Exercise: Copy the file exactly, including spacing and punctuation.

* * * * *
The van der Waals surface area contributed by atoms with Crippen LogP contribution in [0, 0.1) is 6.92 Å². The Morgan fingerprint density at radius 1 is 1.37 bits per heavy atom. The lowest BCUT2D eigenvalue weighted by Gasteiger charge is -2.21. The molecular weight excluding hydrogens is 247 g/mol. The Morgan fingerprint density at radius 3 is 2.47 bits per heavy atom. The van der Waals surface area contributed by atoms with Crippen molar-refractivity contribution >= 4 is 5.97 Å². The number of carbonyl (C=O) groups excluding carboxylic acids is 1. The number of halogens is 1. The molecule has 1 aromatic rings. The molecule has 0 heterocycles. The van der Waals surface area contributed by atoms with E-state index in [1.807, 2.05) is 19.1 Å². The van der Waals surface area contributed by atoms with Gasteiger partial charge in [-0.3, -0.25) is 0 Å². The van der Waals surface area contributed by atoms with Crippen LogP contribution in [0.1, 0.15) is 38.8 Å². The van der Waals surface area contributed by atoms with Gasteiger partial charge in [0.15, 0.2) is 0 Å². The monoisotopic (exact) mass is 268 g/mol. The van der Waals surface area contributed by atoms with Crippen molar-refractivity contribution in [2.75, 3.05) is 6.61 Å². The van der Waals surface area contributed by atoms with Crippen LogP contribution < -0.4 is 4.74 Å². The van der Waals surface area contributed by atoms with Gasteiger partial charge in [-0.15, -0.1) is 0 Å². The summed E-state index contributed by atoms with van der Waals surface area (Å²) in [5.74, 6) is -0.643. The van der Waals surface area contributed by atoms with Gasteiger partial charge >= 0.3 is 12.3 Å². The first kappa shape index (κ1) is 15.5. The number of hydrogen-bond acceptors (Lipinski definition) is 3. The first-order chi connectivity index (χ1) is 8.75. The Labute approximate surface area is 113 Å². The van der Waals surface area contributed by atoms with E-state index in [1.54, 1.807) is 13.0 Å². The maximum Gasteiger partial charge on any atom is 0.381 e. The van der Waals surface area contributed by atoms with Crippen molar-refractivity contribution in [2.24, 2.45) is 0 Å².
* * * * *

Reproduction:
The van der Waals surface area contributed by atoms with Crippen LogP contribution in [0, 0.1) is 6.92 Å². The Morgan fingerprint density at radius 1 is 1.37 bits per heavy atom. The lowest BCUT2D eigenvalue weighted by Gasteiger charge is -2.21. The molecular weight excluding hydrogens is 247 g/mol. The Morgan fingerprint density at radius 3 is 2.47 bits per heavy atom. The van der Waals surface area contributed by atoms with Crippen molar-refractivity contribution >= 4 is 5.97 Å². The number of carbonyl (C=O) groups excluding carboxylic acids is 1. The number of halogens is 1. The molecule has 1 aromatic rings. The molecule has 0 heterocycles. The van der Waals surface area contributed by atoms with E-state index in [1.807, 2.05) is 19.1 Å². The van der Waals surface area contributed by atoms with Gasteiger partial charge in [-0.3, -0.25) is 0 Å². The van der Waals surface area contributed by atoms with Crippen LogP contribution in [0.1, 0.15) is 38.8 Å². The van der Waals surface area contributed by atoms with Gasteiger partial charge in [0.15, 0.2) is 0 Å². The monoisotopic (exact) mass is 268 g/mol. The van der Waals surface area contributed by atoms with Crippen molar-refractivity contribution in [2.75, 3.05) is 6.61 Å². The van der Waals surface area contributed by atoms with Crippen LogP contribution < -0.4 is 4.74 Å². The van der Waals surface area contributed by atoms with Gasteiger partial charge in [-0.15, -0.1) is 0 Å². The summed E-state index contributed by atoms with van der Waals surface area (Å²) in [5.74, 6) is -0.643. The van der Waals surface area contributed by atoms with Gasteiger partial charge >= 0.3 is 12.3 Å². The first kappa shape index (κ1) is 15.5. The number of hydrogen-bond acceptors (Lipinski definition) is 3. The first-order chi connectivity index (χ1) is 8.75. The Labute approximate surface area is 113 Å². The van der Waals surface area contributed by atoms with E-state index in [1.54, 1.807) is 13.0 Å². The maximum Gasteiger partial charge on any atom is 0.381 e. The van der Waals surface area contributed by atoms with Crippen molar-refractivity contribution in [2.24, 2.45) is 0 Å².